John Ratcliffe (governor)
John Ratcliffe (died in December 1609) was captain of the Discovery, one of three ships that sailed from England on December 19, 1606, to Virginia, to found a colony, arriving May 13, 1607. He later became the second president of the colony which later became Jamestown. He was killed by the Powhatan Indians when he was going to trade with them.
Not much is known about John Ratcliffe's early life. Many people say he used the alias John Sicklemore, but this was never confirmed. He served as a seaman before coming to Virginia, and he may be the Captain Ratcliffe taken prisoner With Sir Henry Cray and Captain Pigott at MulHeim in 1605.
John Ratcliffe commanded the Discovery and became a councilor of the Jamestown Colony. The discovery was the smallest of all three ships. It only had a crew of 21 men. He became president of the colony upon the deposition of Edward Maria Wingfield on September 10, 1607. Ratcliffe was a wise and insightful president but he fell out of favor with many colonist after enlisting men to build a governor's house. Many colonist also disagreed with how he handled trade with the natives and how he performed during the food shortages during the summer of 1608. Ratcliffe his himself was removed in July 1608, and was succeeded by Matthew Scrivener. During the administration of George Percy, Ratcliffe was sent in October, 1609 to build a fort at Old Point Comfort, which was named "Algenourne Fort" after one of president Percy's ancestors. 
Ratcliffe was elected president and asked John Smith to organize work details and expeditions to trade with Native Americans. By January 1608, only 40 colonists were alive and Ratcliffe and the Council planned to return to England on the Discovery. Ratcliffe's overgenerous trading provoked Smith to complain that they would soon run out of items to trade.
In December 1609, he traveled off with his 14 fellow men to trade with the Native Americans for food. It is said that he was led into an ambush and killed, along with 14 of his men, at Werowocomoco on the York River.
There is documented evidence in Beaufort County, North Carolina of a John Ratcliff owning hundreds of acres of land which are documented to be given out only to the colonists. The colonists from Roanoke and Jamestown were the only English-Europeans in North Carolina in the 17th century. It is believed that every man from Roanoke was killed by the Indians leaving only the colonists from Jamestown to take ownership over the land.
Although John Ratcliffe was a very popular name during Jamestown's first years, there were only two that arrived. The John Ratcliffe that was not suspected to have been killed can be traced back to the northern Virginia area. This John Ratcliffe that was supposed to have been killed by the Native Americans is the most likely grantee of this land. It is possible that there was some other man by this name who claimed the North Carolina land who was not on the ship records at Jamestown, however, it is not probable.
Documented history by an eyewitness
The story of Captain Ratcliffe was documented in an eyewitness account that is included in The Jamestown Adventure: Accounts of the Virginia Colony, 1605-1614 (Real Voices, Real History), edited by Ed Southern.
...when the sly old King espied a fitting time, cut them all off, only surprised Captain Ratcliffe alive, who he caused to be bound unto a tree naked with a fire before, and by women his flesh was scraped from his bones with mussel shells, and, before his face, thrown into the fire, and so for want of circumspection miserably perished.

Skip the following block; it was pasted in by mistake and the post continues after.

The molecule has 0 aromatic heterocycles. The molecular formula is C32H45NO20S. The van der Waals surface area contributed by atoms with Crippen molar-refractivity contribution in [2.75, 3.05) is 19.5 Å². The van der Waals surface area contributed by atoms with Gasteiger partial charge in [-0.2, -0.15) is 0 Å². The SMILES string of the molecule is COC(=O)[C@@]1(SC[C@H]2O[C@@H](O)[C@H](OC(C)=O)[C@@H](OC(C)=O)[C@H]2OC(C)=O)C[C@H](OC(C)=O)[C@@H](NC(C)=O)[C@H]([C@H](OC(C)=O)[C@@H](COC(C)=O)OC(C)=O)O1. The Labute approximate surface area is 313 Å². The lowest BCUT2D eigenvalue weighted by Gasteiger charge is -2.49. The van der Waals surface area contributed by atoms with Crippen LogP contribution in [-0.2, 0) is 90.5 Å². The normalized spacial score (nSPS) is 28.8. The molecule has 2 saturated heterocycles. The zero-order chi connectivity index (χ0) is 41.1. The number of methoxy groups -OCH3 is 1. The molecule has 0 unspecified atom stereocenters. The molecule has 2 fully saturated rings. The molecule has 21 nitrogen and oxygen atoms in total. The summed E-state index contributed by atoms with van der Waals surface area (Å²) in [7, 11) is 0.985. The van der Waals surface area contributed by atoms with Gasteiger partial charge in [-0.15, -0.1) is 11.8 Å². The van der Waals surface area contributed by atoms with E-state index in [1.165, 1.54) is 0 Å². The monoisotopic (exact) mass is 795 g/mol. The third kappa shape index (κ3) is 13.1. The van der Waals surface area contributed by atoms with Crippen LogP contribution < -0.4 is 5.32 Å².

In popular culture
Ratcliffe was portrayed in Disney's Pocahontas as Governor Ratcliffe, a greedy and ruthlessly ambitious man who was the main antagonist. His character believes that the Powhatan Indians are very barbaric in nature and have hidden gold near the outskirts of Virginia, and he wants to battle the Indians for them, despite the fact that there was never any gold in Virginia and that the Indians have their own type of society. Here, he was voiced by David Ogden Stiers. In this adaptation, he is accompanied by the dog Percy (this name derived from George Percy) and by his servant Wiggins. He also appeared in the straight-to-video sequel Pocahontas II: Journey to a New World, where he plans to dupe King James I into allowing him into sending a large navy armada to initiate a genocide against Powhatans by attempting to sabotage the diplomatic meetings between Pocahontas and the king. In reality, Ratcliffe was a dedicated countryman and captain and without his efforts Jamestown wouldn't have been successful. He stressed the importance of trade and peace with the natives, not ruthlessness and barbarity. This is just one of multiple historical inaccuracies in the film.
- Tyler, Lyon Gardiner, ed. (1915). Encyclopedia of Virginia Biography, Vol. I, pp. 33–34. New York: Lewis Historical Publishing Company.
- Jamestown http://www.historyisfun.org/index.htm
- Beaufort County Court House, 112 W Second St, Washington, NC 27889-1403, Public Records, Log of Transactions
- Raymond F. Dolle, "Captain John Smith's Satire of Sir Walter Raleigh"
- David Morenus, "The Real Pocahontas"
- "Virginia Records Timeline: 1553-1743", United State Library of Congress Thomas Jefferson Papers
- Price, David A., Love and Hate in Jamestown: John Smith, Pocahontas, and the Start of a New Nation (New York: Knopf, 2003)
- Property Records from Beaufort County Courthouse, North Carolina
- The Jamestown Adventure: Accounts of the Virginia Colony, 1605-1614 (Real Voices, Real History) by Ed Southern (Editor) (Winston-Salem NC: Blair, 2004)
Edward Maria Wingfield
|Colonial Governor of Virginia